If you have some business object you can probably list the businessy kinds of things you want to do with it as you normally do.  To this list you can add other operations describing how this object interacts with other objects out there.  For instance you can say we have to draw this object, print it, store it, combine it, and so on.  For each one of these operations, you can devise a suitable abstraction.  Behind this abstraction, you can hide variations on the common theme (storing to different places, printing to different devices, etc).

Obviously, this is not always the best or only approach to solving the problem.  It is, however, nice and clean, and it makes the extent of the object interfaces blessedly small, when it works.  It also gets the direction of dependency correct (see Robert Martin's book "Agile Software Development, Principles, Patterns, and Practices"* for a discussion about dependency in general and the so-called "dependency inversion principle" in particular). 

At the end of the day, though, I didn't pull any of what I just said out of Holub's article.  To my way of thinking the article was poorly written and unclear.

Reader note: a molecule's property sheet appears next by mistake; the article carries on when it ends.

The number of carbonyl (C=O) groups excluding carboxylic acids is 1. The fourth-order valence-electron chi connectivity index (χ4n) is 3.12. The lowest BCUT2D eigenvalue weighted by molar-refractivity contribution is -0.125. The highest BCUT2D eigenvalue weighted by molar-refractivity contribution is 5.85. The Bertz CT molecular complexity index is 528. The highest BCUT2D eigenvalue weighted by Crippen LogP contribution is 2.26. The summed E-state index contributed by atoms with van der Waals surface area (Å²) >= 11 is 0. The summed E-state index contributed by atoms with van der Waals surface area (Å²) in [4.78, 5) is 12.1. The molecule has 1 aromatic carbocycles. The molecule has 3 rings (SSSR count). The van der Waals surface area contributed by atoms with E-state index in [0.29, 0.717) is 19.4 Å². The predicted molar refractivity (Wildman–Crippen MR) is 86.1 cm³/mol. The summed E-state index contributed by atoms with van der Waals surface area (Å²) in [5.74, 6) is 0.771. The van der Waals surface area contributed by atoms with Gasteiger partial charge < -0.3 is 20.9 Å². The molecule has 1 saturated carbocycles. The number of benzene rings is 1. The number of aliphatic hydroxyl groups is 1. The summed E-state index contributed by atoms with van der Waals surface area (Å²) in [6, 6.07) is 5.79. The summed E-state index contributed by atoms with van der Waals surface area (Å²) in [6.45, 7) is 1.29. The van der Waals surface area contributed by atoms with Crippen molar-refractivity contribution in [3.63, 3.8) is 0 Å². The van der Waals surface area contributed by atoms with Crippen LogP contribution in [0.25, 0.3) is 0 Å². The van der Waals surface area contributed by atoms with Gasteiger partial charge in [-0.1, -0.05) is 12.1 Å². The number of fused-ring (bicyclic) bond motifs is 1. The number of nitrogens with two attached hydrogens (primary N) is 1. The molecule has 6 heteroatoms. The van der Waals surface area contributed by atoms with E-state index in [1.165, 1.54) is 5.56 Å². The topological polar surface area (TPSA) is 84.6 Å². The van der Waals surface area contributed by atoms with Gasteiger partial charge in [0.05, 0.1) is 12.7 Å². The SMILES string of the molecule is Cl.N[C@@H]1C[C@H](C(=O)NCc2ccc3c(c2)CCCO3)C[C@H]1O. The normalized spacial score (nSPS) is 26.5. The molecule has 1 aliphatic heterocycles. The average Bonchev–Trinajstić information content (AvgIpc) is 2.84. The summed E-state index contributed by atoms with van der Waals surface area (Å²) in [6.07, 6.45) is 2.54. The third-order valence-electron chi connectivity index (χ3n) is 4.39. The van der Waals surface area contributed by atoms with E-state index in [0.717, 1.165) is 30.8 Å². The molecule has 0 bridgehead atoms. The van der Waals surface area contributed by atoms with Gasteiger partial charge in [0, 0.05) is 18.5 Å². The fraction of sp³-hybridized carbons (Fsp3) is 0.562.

Tuesday, September 16, 2003

Ok, thanks for the extra info.

I still disagree that getters/setters are bad design, but I'll agree that it is not a very OO technique.

I'm not sure the hashtable is more maintainable. Because in this example:
foo.setStuff( {'bar':baz, 'spam':23} )

what happens when you have a typo like this:
foo.setStuff( {'barr':baz, 'spam':23} )

I don't know python at all, but in Java that wouldn't cause any sort of compile error. Trying to call setBarr(baz) in Java would cause a compile error and let you know right away.

Anyway, I think this discussion is a little too complicated for a web forum. You could probably convince me further if I saw an application successfully doing this stuff.

Wednesday, September 17, 2003